I’m forced to admit that I didn’t think I’d like Can't Complain. After the first listen I only liked one cut. Now after a couple weeks of exposure, I find most of the songs popping into my head - even after several days since my last listen.
My prejudice was caused by a misperception that this CD was supposed to be a straight-ahead rock release. It seemed easy to pigeonhole: “movie star, Kevin Bacon, wants to be rock star and puts out trite formula based rock songs.” Wrong. Wrong. Wrong. Even after weeks of listening, this album is hard to describe as a whole, at times sounding like Jakob Dylan, Pink Floyd, James Taylor, The BoDeans, and a less edgy Mellencamp.
A broad umbrella for category would be Americana, but the inconsistencies in my attempts at overall description amaze me. Rock and roll, veering at times toward country, but steering more toward Southwestern acoustic rock, but using overdriven rock guitar. Add in a dash of strings, some brass, blues harp, or vintage sounding organ, and it throws the stereotypical rock image out the window. And I think that’s the goal of the Bacon Brothers, and truthfully… I “Can’t Complain.”
1. Paris (5:02) - the swirling strings of the quartet that opens this song can catch you off guard before the more expected sounds of guitars, bass and drums take foreground on this song about being a self-made prisoner in a Paris hotel room. Tense, low energy verses contemplating paranoia build into straight ahead rocking choruses.
2. Grace (4:07) - a Mavericks and Chris Isaac flavored atmospheric ballad with shimmering acoustic guitar, lumbering bass, and big twangy low-registered lead guitar supporting the warmly harmonized refrain "Girl but for the grace of you, go I."
3. Don't Leave The Lava Lamp On For Me (4:22) - a semi-interesting revisitation of the 1960's via a couple vignettes of the 60's youth culture, starting of with the visitation of a 17 year old, ganja smoking, Phish fan being preached to by a sober overweight 60's rock star.
4. Mother Fear (5:19) - initially sounding like an acoustic ballad about about the woman you can't get out of your thoughts, it pleasantly begins to resemble a Pink Floyd inspired song about the spirit of fear and her power over us. Vocal harmonies, heavily chorused rhythm and dreamy slide guitar at to the effect of the melodic and lyric content.
5. Sooner or Later (4:10) - very stripped-down, pensive song for an old friend of Kevin Bacon's who apparently needs to "stand and walk back home." Cello and banseri flute beautifully fill out this acoustic guitar based number.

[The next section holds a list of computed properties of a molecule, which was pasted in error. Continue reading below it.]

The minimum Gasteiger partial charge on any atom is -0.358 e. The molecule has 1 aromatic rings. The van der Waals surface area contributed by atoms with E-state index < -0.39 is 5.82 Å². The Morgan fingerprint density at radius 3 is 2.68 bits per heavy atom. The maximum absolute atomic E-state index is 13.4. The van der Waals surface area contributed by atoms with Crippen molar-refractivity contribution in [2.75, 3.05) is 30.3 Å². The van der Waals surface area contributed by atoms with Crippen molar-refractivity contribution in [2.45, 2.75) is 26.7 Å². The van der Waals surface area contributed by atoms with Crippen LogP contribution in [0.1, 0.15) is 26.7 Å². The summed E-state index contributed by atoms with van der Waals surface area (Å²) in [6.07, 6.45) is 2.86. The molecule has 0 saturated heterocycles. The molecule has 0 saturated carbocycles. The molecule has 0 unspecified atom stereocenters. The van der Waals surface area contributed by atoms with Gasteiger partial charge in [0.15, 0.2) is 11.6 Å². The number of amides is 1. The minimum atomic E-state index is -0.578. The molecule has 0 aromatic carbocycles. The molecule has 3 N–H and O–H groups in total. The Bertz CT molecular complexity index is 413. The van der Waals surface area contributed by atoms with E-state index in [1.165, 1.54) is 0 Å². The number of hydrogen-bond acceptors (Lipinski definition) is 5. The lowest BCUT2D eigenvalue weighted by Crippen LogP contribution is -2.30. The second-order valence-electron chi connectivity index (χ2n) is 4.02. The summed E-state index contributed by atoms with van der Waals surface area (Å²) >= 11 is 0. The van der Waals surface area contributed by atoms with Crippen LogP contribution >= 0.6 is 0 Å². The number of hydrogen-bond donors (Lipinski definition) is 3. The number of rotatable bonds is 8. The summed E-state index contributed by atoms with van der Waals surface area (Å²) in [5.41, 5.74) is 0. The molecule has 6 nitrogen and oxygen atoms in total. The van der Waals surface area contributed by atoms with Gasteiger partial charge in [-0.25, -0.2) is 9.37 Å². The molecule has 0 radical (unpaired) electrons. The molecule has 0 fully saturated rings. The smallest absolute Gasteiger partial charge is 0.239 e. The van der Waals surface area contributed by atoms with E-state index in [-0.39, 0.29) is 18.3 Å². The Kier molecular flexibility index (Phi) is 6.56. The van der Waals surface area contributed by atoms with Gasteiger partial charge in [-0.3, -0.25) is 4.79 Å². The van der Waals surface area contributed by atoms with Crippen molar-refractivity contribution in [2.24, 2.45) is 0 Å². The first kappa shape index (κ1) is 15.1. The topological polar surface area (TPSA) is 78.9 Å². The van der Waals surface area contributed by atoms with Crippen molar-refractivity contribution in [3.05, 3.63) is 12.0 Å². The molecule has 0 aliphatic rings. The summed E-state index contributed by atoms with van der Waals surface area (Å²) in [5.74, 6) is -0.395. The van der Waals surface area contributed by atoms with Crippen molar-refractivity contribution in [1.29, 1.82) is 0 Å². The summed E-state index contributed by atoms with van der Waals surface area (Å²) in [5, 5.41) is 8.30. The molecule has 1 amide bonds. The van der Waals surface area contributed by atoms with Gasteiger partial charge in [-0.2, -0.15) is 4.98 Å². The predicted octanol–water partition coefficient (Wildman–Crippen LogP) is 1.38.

6. Heart Half Full (3.56) - at first, the strings playing over a slow 50's rock feel, sound like a missing cut from the soundtrack of Grease. But it doesn't stop. Every verse has Michael Bacon sounding like James Taylor singing the lost Grease song. It's not bad at all, just distracting.
7. Can't Complain (3:24) - an upbeat tune about being able to say that you can't complain in spite of various difficult situations. Somewhat weighty subject matter for such a festive sounding cut.
8. Light The Way (4:47) – opening with ominous vocal harmonies, the verses of this anthemic ballad carry the listener through a storyscape of shattered dreams and broken promises, to a chorus of hopeful anticipation. It’s a feelbad-then-feelgood song that Bacon Brothers are able to pull off very well.
9. Baby Steps (3:02) – the only track that I liked the first time I gave this disc a spin. It’s a festive warm-fuzzy song (a message style I generally don’t like). However, between the overall instrumentation and the melodic hooks, the Pollyanna lyrics become less of an issue with me.
10. I'm So Glad I'm Not Married (2:57) – testosterone filled tribute to not being married to the overly playful gal who happens be some other guy’s prize. It rocks, but probably one of the more average cuts.
11. Summer of Love (Woodstock '99) (5:19) – rough hewn look at a couple buddy’s summer exploits before, during, and after the ill-fated Woodstock ’99. Not the shining star on this disc, but not merely filler.
12. She Is The Heart (5:37) – lush strings that open the first minute, transition nicely to only voice and piano for the first verse. The remainder is a delicate balance of voice, piano, and strings. No drums, no bass, just great music. Definitely one of the best written, arranged, and performed songs on the album.
13. Bus (3:40) – a frantic acoustic guitar based homage to that gal that meets their collective needs mile after mile after mile after mile….
Kevin Bacon : Guitar, Harmonica, Vocals, Vocals (Background)
Michael Bacon : Guitar, Vocals, Arranger, Conductor, Producer
Irwin Fisch : Piano
Paul Guzzone : Bass, Loops, Synthesizer, Vocals (Background)
Marshall Rosenberg : Loops, Percussion
Ira Siegel : Guitar (Electric), Mandolin, Sitar (Electric), Vocals (Background)
Frank Vilardi : Drums, Percussion